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April 2016

April, 2016

In the March issue of the Mountaineer I introduced the Appalachian Trail Conservancy’s  Strategic Plan for 2015-2019.  That plan includes five goals and in that issue I wrote about the first goal, “Effective Stewardship.”  This month I want us to consider the second goal, “Proactive Protection.”  This goal is defined as, “Advocate for broader protection of the Trail’s natural and cultural resources.”
The desired outcomes included in Proactive Protection are:
  • Identify and protect high priority landscapes within the A.T. corridor.
  • Defend and prevent threats to the natural and cultural resources along the A.T.

An important part of this goal includes a term that I believe we shall hear with greater frequency in the very near future, “Protecting the A.T. Experience.” This is certainly not a new term but I believe we should occasionally pause to consider exactly what it means.  What does “the A.T. Experience” mean to you?  If you believe everyone has the same ideas about this, you are wrong!  GATC is now being encouraged to consider whether we are over developing the simple path of the Trail.  Part of the Management Philosophy included in the “Comprehensive Plan for the Protection, Management, Development and Use of the Appalachian National Scenic Trail” (September 1981) states

“Hikers along the Appalachian Trail must be responsible for their own safety and comfort. Trail design, construction, and maintenance should reflect a concern without detracting from the opportunity for hikers to experience the wild and scenic lands by their own unaided efforts (italics added by me) and without sacrificing aspects of the Trail which may challenge their skill and stamina.  Attempts to provide protection for the unprepared lead to a progressive diminution of the experience available to others.”
If you read that carefully you might better understand why some folks believe that GATC is developing the Trail beyond its original intent.  GATC has always focused on the safety and welfare of hikers on the Trail.  We feel a responsibility to everyone who steps foot on “our” trail.  However, the management philosophy in the Comprehensive Plan clearly states that hikers are responsible for their own safety.  Also stated is the belief that attempts, even those of good intentions, to make the trail safe for all hikers can diminish the A.T. Experience available to everyone.  The Trail is a test of skill and stamina.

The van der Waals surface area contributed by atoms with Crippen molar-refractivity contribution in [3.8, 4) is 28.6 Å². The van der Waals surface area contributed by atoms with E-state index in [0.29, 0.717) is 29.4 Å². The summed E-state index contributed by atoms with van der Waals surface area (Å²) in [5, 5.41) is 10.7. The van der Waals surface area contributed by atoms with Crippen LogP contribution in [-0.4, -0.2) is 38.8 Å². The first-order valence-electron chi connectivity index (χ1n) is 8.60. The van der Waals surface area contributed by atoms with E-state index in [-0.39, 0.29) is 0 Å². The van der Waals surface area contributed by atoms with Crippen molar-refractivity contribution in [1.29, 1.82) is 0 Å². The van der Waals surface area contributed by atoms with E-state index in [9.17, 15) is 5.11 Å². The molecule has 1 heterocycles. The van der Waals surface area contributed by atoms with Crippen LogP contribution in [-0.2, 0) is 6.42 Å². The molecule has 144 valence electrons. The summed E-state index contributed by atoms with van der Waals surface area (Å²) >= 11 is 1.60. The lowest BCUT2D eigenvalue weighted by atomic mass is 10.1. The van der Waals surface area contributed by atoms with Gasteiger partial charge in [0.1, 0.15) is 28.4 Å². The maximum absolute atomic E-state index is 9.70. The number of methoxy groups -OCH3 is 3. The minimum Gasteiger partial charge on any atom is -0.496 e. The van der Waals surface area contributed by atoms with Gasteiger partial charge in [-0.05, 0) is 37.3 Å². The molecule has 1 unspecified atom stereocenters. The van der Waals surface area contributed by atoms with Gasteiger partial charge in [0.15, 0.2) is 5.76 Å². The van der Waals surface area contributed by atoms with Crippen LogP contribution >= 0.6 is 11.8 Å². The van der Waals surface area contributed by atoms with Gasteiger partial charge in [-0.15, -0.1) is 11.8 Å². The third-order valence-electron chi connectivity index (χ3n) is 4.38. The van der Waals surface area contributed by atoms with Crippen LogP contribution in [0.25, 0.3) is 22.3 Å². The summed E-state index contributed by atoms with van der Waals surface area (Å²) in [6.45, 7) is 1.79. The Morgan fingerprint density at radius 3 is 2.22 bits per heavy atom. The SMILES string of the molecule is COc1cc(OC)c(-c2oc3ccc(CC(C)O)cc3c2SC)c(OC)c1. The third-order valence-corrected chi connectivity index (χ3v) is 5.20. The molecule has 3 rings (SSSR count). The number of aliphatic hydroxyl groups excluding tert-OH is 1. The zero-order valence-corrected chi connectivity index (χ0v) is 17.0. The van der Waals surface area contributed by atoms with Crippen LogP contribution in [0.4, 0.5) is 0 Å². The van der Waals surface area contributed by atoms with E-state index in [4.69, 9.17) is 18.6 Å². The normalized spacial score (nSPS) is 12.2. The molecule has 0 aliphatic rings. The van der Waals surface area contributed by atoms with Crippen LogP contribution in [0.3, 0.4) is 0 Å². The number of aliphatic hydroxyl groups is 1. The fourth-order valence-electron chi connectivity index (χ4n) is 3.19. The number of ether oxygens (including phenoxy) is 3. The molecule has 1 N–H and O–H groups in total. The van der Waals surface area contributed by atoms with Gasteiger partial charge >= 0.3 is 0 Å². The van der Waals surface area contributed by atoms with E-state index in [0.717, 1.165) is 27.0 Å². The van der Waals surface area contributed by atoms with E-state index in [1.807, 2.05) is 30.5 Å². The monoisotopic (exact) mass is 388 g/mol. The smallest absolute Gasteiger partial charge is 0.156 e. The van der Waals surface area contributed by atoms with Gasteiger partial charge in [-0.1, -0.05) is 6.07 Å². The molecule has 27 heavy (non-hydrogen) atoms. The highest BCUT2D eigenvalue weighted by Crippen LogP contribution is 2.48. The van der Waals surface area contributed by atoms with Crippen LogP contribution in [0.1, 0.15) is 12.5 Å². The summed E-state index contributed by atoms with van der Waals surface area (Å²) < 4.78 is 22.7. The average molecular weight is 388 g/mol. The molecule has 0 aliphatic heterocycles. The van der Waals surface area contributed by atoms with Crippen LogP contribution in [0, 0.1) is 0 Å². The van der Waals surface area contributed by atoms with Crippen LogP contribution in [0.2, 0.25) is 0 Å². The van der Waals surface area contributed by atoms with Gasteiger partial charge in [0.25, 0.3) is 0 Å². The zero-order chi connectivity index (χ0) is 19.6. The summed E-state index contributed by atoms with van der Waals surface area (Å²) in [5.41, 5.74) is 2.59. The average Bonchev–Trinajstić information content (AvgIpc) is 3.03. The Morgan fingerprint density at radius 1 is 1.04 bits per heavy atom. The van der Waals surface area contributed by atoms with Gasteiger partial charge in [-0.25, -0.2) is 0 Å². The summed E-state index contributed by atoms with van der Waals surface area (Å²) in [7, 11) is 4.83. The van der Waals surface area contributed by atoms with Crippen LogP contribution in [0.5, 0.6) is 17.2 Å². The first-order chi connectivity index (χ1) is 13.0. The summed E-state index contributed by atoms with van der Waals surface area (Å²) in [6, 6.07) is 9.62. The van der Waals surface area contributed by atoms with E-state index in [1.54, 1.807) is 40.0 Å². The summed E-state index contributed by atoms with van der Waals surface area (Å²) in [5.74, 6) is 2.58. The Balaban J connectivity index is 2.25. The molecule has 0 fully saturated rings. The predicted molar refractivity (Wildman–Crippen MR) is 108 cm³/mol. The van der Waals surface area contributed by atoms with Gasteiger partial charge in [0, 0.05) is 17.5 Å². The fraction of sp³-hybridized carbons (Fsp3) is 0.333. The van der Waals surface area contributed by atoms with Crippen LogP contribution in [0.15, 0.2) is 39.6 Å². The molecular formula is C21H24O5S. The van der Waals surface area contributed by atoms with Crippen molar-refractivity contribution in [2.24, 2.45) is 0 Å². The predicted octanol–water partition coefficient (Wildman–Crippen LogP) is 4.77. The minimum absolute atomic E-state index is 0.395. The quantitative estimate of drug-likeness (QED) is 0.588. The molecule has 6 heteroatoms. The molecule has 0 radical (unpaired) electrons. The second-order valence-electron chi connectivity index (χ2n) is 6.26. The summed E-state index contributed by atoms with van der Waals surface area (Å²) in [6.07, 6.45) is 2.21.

Where do we the draw the line between efforts to make the trail safe and efforts that may diminish the A.T. experience?  It has been suggested by several individuals that the privies that GATC has constructed along the Trail in Georgia do indeed diminish that wilderness experience.  I strongly disagree.  The privies were not constructed primarily for the convenience of the hikers.  Rather, they are designed to protect the resource.  I believe that it is the consensus of GATC leadership that concentrated camping without a sanitation plan leads to deterioration of the forest.  When GATC agreed to help build a new campsite on Hawk Mtn. we insisted that a new privy be included in the plan.  We are certain that without a privy at the new campsite, “Charmin flowers” would bloom in abundance. I don’t believe that anyone’s idea of A.T. Experience includes stepping in poop.
In order to achieve the goal, “Proactive Protection,” the ATC is encouraging all thirty-one trail maintaining clubs to expand their trail management philosophy to include not only reactive activities such as restoring waterbars and removing blowdowns but also proactive measures.  One measure that GATC is using to accomplish this is educating hikers.  The problem for Georgia is that most of the new thru-hikers begin their journey at Springer Mtn. or at Amicalola Falls State Park.  Many are grossly unprepared to camp in the wilderness.  Most have never heard of “Leave No Trace.”  The impact of these inexperienced hikers on the Trail is huge. They do not know, and probably do not care, about the proper procedures to use the bathroom in the woods.  They wash themselves, their dishes, and their gear in the streams.  They throw trash of every kind in the fire rings and privies.  They leave a mess as if their Mommy will follow behind them and clean up.  
This year GATC is taking a huge proactive step.  Jay Dement has developed the idea of Trail Ambassadors, serving as voluntary Ridge Runners and Care Takers. Jay has worked hard to gain the blessing and support of the Forest Service and the ATC. There is now a cadre of volunteers trained in First Aid, Leave No Trace, and interacting with the Public in the wilderness.  These volunteers are equipped with Spot devices or satellite phones.  They follow standard Forest Service procedures for checking in and out each day.  I believe this will have a big impact on the health of the trail.  Once again, GATC is serving as a model for the other trail maintaining clubs along the AT. 
There will always be challenges for GATC in accomplishing our mission. Since 1930, the Club has always responded in a manner that is informed and enthusiastic. There are pressures to change how we serve our beloved Trail.  I am convinced that we will continue to serve as proper stewards of the Georgia AT, changing where we deem right and standing firm where we do not.
Don Hicks, GATC President 2016